Software as a Service (SaaS), the best-known branch of cloud computing, is a delivery model in which applications are hosted and managed in a service provider's datacenter, paid for on a subscription basis and accessed via a browser over an internet connection. As a mainstream business option it's often seen as dating from the launch, in 2000, of the hosted Salesforce.com customer relationship management (CRM) service, which has become the 'poster-child' for SaaS. However, its roots lie in earlier developments in virtualisation, service-oriented architecture (SOA) and utility/grid computing.
As a term, 'Software as a Service' has been in common usage for nearly a decade, with its cloud-stack companions Platform as a Service (PaaS) and Infrastructure as a Service (IaaS) gaining currency more recently. (PaaS refers to the on-demand delivery of tools and services that allow SaaS applications to be coded and deployed, while IaaS covers the on-demand delivery of virtualised servers, storage, networking and operating systems):
Infrastructure hosted in a third-party service provider's datacenter is called 'public cloud' infrastructure, while similar technology hosted within an enterprise's network is called 'private cloud' infrastructure. So-called 'hybrid clouds' mix the two approaches, with certain workloads or business processes remaining in-house and others — perhaps less mission-critical — being outsourced to public cloud services. Public cloud services can also be brought into play on a temporary basis, to cope with peaks in demand that would otherwise overwhelm a business's private cloud infrastructure.
Before SaaS, you generally rented software via an 'Application Service Provider' or ASP:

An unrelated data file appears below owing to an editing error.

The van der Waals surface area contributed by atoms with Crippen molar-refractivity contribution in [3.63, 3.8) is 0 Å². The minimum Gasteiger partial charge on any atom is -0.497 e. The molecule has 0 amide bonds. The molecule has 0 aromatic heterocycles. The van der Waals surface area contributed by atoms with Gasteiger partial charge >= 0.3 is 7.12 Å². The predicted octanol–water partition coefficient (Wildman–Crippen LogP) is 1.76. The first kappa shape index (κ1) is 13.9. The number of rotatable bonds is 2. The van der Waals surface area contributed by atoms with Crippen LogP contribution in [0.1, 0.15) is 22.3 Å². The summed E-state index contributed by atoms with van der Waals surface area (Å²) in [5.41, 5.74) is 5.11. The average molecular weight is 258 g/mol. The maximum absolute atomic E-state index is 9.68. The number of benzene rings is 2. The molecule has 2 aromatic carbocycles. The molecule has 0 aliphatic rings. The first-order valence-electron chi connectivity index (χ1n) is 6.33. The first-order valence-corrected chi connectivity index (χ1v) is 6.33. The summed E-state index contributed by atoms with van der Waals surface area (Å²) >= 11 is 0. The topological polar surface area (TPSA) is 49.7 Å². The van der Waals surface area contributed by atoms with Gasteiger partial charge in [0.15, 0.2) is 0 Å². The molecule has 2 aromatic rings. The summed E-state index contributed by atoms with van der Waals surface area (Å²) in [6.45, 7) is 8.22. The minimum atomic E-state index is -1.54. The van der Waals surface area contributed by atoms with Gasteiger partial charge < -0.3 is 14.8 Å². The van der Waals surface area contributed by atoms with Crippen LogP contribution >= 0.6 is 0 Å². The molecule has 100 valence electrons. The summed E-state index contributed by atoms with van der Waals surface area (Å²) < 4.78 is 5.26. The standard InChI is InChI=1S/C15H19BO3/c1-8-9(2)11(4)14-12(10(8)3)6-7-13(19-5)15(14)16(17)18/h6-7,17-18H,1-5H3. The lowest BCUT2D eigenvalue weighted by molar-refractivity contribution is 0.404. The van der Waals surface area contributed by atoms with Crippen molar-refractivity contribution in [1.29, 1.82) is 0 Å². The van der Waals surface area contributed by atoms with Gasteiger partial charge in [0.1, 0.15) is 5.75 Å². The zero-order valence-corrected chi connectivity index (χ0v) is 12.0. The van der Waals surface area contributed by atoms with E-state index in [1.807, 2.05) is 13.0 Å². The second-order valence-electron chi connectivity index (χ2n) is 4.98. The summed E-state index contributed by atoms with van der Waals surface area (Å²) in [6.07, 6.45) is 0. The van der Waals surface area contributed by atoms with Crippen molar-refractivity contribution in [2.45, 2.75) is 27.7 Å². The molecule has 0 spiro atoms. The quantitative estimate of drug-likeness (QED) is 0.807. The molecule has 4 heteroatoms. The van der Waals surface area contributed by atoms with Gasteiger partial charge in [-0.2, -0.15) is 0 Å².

The key differences are code ownership and tenancy. ASPs generally hosted multiple instances of third-party client-server applications, whereas SaaS providers tend to develop their own applications and operate a true 'multi-tenant' model: subscribers access the same code base, with their data and any customisations kept separate.
Pros and cons of SaaS
For businesses, there are many potential benefits to be had from adopting the SaaS model. These include:
Cost savings Moving from the capital-heavy expense of installing, maintaining and upgrading on-premises IT infrastructure to the operational cost of a SaaS subscription is a tempting business proposition — particularly in the short-to-medium term. It's important to be aware of potential hidden costs in SaaS adoption though.
Scalability As your business grows and you need to add more users, rather than investing in additional in-house server capacity and software licences you can adjust your monthly SaaS subscription as required.
Accessibility A browser and an internet connection is all that's usually required to access a SaaS application, which can therefore be made available on a wide range of desktop and mobile devices.
Upgradeability Your cloud service provider deals with hardware and software updates, removing a significant workload from your in-house IT department (whose extra human bandwidth can, in theory, be released for different tasks, such as integration with existing on-premise applications).
Resilience Because the IT infrastructure, and your data, resides in the cloud service provider's datacenter, if some form of disaster should strike your business premises, you can get back up and running relatively easily from any location with internet-connected computers.
Of course, there are also potential pitfalls associated with SaaS, which is why the world hasn't yet gone completely cloud-software-crazy. These include: